To get attention, Friedrich then announced a hunger strike (it did not last long beyond his announcement) to protest the donation, repeating the slanderous charge that Sewa was an affiliation of “a violent Hindu nationalist paramilitary.” In reality, Friedrich was the extremist. In both California and in South Asian circles, he is known primarily for gadfly efforts to cancel Mahatma Gandhi, accusing the Indian founding father of everything from incest to “white supremacy” to promoting Adolf Hitler. He is also active as executive secretary of the Sikh Information Centre in addition to his own Organization for Minorities of India. The two organizations are interlinked: Bhajan Singh Bhinder, founding director of the Sikh Information Centre, is also a director at the Organization for Minorities of India.
It is this connection that heightens suspicion that Friedrich’s anti-Sewa campaign is an information operation directed by Pakistani intelligence services. Earlier this year, Husain Haqqani, a former Pakistani ambassador to the United States who now directs South and Central Asian programs at the Hudson Institute, and his colleague Aparna Pande, director of the initiative on the future of India and South Asia, launched a study group report (in which I participated) entitled, “Pakistan’s Destabilization Playbook: Khalistan Separatist Activism Within the US.”
The report details not only how Pakistan’s Inter-Services Intelligence (ISI) has sought to promote Sikh separatism and terrorism in India, but also how it increasingly seeks to promote Sikh separatism and radicalism in the United States. More specifically, the report chronicled the growing relationship between “Stand with Kashmir,” which openly supports a number of jihadi activities, with both the Sikh Information Centre and the Organization for Minorities of India. It chronicles Bhinder’s radicalism. In a 2003 court filing, for example, the Drug Enforcement Agency alleged that Bhinder had attempted to “negotiate the purchase of assault weapons and shoulder-fired missiles for the Free Khalistan movement.” Bhinder also allegedly told an informant that he wanted “one ton of C-4 plastic explosive ‘to start with.’” That effort followed a Sikh terror campaign that wracked India in the 1980s and culminated in Indira Gandhi's assassination. Pakistan’s involvement in such extremism extends beyond supposition. Bhinder reportedly told undercover agents that he would transfer the weapons by yacht to Pakistan from where they would be smuggled into India. After the weapons deal fell through, Bhinder left California and stayed in Pakistan for six months.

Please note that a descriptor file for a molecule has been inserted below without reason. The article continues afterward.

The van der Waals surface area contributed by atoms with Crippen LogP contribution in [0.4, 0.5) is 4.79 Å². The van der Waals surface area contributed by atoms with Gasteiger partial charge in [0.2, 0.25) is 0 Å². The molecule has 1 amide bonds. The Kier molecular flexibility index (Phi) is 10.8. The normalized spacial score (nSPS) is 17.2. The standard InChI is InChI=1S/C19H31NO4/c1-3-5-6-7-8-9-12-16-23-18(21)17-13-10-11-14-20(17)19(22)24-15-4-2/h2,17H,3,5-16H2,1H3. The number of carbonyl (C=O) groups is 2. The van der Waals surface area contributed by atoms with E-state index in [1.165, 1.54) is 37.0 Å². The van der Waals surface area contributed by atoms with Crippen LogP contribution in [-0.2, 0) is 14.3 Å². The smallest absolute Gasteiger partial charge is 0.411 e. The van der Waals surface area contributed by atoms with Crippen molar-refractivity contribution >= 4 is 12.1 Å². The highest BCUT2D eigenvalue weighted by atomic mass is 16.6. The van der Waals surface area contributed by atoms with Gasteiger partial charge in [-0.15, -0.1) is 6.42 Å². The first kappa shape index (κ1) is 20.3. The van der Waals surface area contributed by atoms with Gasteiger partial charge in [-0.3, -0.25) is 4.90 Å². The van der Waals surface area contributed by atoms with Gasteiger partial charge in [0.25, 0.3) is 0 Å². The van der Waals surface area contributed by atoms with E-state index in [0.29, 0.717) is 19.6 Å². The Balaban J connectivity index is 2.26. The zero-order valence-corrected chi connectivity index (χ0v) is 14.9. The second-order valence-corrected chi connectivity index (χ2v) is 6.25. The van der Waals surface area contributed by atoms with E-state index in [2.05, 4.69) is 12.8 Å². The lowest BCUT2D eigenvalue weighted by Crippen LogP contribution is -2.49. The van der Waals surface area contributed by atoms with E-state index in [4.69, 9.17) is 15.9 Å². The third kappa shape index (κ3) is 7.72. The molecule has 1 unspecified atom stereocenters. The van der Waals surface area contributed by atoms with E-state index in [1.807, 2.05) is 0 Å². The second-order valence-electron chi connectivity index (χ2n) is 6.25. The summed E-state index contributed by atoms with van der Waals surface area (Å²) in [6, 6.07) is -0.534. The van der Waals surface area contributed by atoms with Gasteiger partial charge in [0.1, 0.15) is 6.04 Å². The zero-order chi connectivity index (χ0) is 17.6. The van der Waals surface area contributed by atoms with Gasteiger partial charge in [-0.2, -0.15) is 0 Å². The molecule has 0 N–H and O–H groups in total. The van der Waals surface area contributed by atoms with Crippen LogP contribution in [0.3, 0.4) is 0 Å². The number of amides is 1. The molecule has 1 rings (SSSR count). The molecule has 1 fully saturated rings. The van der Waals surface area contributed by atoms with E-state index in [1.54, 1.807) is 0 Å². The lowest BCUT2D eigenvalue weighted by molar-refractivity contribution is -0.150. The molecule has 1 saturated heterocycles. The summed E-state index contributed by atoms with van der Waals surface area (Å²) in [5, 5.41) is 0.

Back to Covid-19. The Biden administration should continue to pursue its vaccine diplomacy. American efforts to immunize those in India and elsewhere against Covid-19 can buy the same goodwill and have the same lasting impact that George W. Bush-era efforts to counter HIV in Africa have had. At the same time, however, it is important not only to provide vaccines and education, but also to expose and crackdown on those, like Pakistan’s government, who would weaponize Covid-19 for cynical purposes as well as act against unregistered foreign agents who seek to obfuscate and undermine efforts domestically. Simply out, for Biden’s anti-Covid-19 efforts to work, it is time to call out the ISI and sanction Pakistan for actions that, quite literally, endanger the world.
Michael Rubin is a resident scholar at the American Enterprise Institute, where he specializes in Iran, Turkey, and the broader Middle East. He also regularly teaches classes at sea about Middle East conflicts, culture, terrorism, and the Horn of Africa to deployed U.S. Navy and Marine units. You can follow him on Twitter: @mrubin1971.